Incumbent Sen. Lamar Alexander (R), first elected in 2002, did not run for re-election.

Hagerty received endorsements from Sen. Marsha Blackburn (R-Tenn.) and U.S. President Donald Trump (R), whose administration he previously served in as the U.S. Ambassador to Japan. Sethi, an orthopedic surgeon, received endorsements from U.S. Sen. Rand Paul (R-Ky.) and former Sen. Jim DeMint (R-S.C.), founder of the Senate Conservatives Fund and the former president of the Heritage Foundation.

According to pre-primary campaign finance reports, Hagerty raised $12.3 million, the second-highest total among all non-incumbent Republicans in 2020 U.S. Senate primaries at the time. He reported $2.7 million cash on hand. Sethi raised $4.6 million with $386,000 on hand. Satellite spending totaled over $4 million primarily in the form of campaign ads. Standing With Conservatives spent $110,000 on ads supporting Hagerty and $1.2 million opposing Sethi. America One spent $375,000 opposing Sethi. Conservative Outsider PAC and Protect Freedom PAC spent $1 million opposing Hagerty and $1.5 million supporting Sethi, respectively.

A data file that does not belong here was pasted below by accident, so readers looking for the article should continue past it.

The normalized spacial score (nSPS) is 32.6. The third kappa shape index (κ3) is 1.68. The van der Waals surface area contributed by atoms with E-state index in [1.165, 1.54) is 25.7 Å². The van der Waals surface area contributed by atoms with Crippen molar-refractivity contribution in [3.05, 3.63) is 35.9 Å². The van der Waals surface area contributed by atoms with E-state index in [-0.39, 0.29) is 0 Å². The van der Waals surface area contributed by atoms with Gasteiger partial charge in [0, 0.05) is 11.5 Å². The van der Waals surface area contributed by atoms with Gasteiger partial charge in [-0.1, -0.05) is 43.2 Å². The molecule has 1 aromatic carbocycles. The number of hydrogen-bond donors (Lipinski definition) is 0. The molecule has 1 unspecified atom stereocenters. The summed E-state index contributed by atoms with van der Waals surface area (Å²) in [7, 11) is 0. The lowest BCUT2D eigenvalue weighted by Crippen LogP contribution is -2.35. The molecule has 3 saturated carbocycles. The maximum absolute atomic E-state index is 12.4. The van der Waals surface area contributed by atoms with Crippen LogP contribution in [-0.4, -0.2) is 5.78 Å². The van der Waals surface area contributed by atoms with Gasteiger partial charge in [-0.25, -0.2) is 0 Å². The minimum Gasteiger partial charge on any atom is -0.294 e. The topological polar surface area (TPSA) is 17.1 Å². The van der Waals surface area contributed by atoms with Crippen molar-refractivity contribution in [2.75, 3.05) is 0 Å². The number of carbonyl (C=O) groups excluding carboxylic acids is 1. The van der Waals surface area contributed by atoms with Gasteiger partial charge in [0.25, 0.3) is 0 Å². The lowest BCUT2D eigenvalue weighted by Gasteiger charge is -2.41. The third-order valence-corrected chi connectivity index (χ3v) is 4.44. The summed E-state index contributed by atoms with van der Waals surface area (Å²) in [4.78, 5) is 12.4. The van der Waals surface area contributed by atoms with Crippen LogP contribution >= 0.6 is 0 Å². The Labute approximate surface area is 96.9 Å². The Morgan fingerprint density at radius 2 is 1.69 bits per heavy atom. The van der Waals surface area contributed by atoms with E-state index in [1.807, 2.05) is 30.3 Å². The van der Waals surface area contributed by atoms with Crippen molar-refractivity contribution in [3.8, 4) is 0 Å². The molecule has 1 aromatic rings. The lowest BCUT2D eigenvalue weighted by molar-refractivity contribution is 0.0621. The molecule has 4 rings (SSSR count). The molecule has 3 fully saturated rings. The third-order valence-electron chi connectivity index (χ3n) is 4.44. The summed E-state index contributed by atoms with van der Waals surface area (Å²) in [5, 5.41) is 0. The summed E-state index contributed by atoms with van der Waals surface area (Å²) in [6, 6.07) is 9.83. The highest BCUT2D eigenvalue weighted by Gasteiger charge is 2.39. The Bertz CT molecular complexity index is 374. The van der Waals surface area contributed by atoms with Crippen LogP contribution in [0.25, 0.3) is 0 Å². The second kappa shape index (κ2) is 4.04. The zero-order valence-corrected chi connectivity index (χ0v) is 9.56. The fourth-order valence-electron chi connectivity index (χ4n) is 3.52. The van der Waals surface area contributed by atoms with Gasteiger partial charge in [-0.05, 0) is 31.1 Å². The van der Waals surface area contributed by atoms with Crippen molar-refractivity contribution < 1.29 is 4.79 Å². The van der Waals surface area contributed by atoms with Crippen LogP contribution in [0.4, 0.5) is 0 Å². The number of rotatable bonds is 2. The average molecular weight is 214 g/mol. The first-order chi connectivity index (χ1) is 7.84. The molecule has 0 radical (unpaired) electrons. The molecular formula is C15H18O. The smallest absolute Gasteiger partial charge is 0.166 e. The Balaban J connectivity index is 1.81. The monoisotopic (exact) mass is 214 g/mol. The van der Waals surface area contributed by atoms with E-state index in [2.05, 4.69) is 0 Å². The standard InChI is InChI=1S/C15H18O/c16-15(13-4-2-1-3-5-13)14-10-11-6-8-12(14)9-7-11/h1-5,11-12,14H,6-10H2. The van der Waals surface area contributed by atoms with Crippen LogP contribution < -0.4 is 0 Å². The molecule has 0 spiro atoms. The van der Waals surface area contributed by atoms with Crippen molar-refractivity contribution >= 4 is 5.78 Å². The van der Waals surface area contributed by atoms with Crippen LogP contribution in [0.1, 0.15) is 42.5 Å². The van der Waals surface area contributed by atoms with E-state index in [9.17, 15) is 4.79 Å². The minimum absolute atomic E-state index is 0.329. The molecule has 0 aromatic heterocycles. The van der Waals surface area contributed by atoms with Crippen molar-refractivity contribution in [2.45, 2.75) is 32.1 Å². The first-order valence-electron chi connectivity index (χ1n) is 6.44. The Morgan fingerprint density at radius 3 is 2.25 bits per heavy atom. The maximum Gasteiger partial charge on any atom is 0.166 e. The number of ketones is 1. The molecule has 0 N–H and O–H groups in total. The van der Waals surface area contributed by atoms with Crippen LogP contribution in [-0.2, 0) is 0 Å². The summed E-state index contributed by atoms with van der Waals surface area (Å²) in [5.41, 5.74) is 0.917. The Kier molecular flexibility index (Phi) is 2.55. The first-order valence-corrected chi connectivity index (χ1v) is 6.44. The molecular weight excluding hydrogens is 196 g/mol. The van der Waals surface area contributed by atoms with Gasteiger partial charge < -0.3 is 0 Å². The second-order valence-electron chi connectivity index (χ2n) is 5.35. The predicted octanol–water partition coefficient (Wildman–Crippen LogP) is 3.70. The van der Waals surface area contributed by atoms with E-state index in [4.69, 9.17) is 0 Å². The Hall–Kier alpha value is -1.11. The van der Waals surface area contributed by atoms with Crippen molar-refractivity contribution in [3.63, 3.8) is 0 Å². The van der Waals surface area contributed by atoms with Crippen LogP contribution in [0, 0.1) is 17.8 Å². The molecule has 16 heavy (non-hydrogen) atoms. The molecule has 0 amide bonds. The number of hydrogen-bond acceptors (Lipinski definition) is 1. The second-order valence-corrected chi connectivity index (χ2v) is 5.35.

Hagerty will face the winner of the Democratic primary on November 3, 2020. Three race forecasters rate the general election as Safe/Solid Republican.

Republicans currently control 53 seats in the Senate. Democrats control 45. There are two Independents who caucus with the Democrats.

Thirty-five elections will take place for the U.S. Senate in November, including special elections in Arizona for the seat that John McCain (R) won in 2016 and in Georgia for the seat that Johnny Isakson (R) won in 2016.

 



Coronavirus weekly updates: July 2, 2020

Ballotpedia, The Encyclopedia of American Politics: Coronavirus Weekly Updates